Food and water are becoming critical resources. With rising global population, urbanisation and an expanding middle class, demand for food is expected to rise by 35% by 2030, while the demand for water will rise by 40%. South Africa and the Western Cape are experiencing significant water stress and agriculture, as a key industry sector in the province, is a major water user. At our recent Sustainability Forum on Managing Food and Water Scarcity and Security, we discussed the implications of water scarcity on food security and the several projects that our corporate members are embarking on to support sustainable agriculture.

We heard from Dr Dirk Troskie, Director at the Western Cape Department of Agriculture, on their strategy which includes supporting the provincial agricultural sector to maintain export production for the next five years. The Western Cape accounts for 49% of South Africa’s agricultural exports and the Department also plans to increase sustainable agricultural production by at least 10% and facilitate a 20% increase in skills development over the next 10 years. Dr Troskie emphasised the role of disruptive technologies and innovation to create solutions in agriculture and gave the example of the GM modification of the spider web gene in silkworms to produce silk with the strength of steel and Kevlar.

Next we heard from Christine Colvin, WWF’s freshwater specialist who mentioned that South Africa is the 30th driest country in the world with a large population. She emphasised the current state of our dam levels with  the Western Cape levels at 72% this year compared to 92% last year as the dry season starts. Christine mentioned that South Africa’s water risks include a lack of sanitation impacting on water quality as 4 million households do not have sanitation; an infrastructure that needs R700 billion over the next decade; and water regulation and policies still being an issue. She gave a good example of what business can achieve through effective collaboration such as that between Marks & Spencer, Woolworths, WWF and fruit farmers on water stewardship which led to high tech irrigation and minimal water usage for export level fruit production.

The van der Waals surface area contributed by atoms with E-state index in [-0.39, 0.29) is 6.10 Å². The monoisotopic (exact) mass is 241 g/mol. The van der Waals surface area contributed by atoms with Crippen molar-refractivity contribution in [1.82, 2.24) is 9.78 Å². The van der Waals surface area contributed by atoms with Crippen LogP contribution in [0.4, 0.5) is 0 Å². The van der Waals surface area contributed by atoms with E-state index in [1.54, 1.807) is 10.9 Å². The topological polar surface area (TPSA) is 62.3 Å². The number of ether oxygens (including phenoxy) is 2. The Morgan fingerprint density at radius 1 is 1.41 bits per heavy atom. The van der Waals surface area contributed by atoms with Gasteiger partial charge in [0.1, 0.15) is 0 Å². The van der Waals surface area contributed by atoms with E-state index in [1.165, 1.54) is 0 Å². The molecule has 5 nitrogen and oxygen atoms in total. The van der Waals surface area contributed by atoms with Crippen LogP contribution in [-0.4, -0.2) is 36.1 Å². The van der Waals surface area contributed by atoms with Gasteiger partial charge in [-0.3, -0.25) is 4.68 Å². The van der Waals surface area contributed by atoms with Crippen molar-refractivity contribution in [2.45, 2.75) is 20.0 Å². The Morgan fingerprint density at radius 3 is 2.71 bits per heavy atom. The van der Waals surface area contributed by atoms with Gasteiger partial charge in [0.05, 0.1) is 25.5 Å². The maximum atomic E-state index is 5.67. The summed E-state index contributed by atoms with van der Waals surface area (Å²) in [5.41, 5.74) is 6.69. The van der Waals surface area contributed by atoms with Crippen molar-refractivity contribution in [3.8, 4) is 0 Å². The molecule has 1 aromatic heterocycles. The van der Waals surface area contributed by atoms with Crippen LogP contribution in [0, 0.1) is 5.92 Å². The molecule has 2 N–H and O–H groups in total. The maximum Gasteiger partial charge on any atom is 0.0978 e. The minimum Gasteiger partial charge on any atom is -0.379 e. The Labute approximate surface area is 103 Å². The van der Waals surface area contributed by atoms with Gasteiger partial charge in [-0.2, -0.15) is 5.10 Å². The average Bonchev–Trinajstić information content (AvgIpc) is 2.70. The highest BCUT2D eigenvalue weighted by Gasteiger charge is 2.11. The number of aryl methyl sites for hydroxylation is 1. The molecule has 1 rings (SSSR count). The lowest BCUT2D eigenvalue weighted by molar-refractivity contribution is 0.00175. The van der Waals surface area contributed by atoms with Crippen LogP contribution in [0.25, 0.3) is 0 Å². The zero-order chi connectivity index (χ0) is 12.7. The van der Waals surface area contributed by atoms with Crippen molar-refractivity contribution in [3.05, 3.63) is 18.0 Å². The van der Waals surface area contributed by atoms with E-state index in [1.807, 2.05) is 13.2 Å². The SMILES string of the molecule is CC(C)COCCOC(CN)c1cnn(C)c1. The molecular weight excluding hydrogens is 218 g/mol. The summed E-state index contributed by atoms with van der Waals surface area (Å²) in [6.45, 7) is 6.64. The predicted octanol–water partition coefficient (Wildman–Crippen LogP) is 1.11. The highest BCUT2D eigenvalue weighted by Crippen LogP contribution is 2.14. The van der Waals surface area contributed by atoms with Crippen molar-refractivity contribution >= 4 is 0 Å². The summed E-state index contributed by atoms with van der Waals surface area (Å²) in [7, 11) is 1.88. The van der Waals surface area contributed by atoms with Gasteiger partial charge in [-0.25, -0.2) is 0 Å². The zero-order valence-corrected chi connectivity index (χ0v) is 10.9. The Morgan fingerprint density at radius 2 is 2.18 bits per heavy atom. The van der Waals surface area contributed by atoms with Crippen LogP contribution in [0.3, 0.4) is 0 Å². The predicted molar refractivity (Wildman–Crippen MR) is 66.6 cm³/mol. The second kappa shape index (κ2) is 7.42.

Fortunately some of our members are already embarking on programmes to support farmers and sustainable agriculture. We heard from Jan Coetzee about SAB’s Better Barley Better Beer programme which supports sustainable farming practices amongst South Africa’s barley and emerging farmers. Nedbank has also invested R8,3 million into WWF-SA’s Sustainable Agriculture programme since 2012 which includes sustainable agriculture and financial products to enable farmers. Finally, we heard from Vodacom about their mAgriculture solution and Connected Farmer mobile application which is supporting farmers and the agricultural sector in Africa.

Water scarcity and the impact on agricultural production are key issues for the Western Cape and South Africa and it is encouraging to see our corporate members from a variety of sectors making an impact on sustainable agriculture.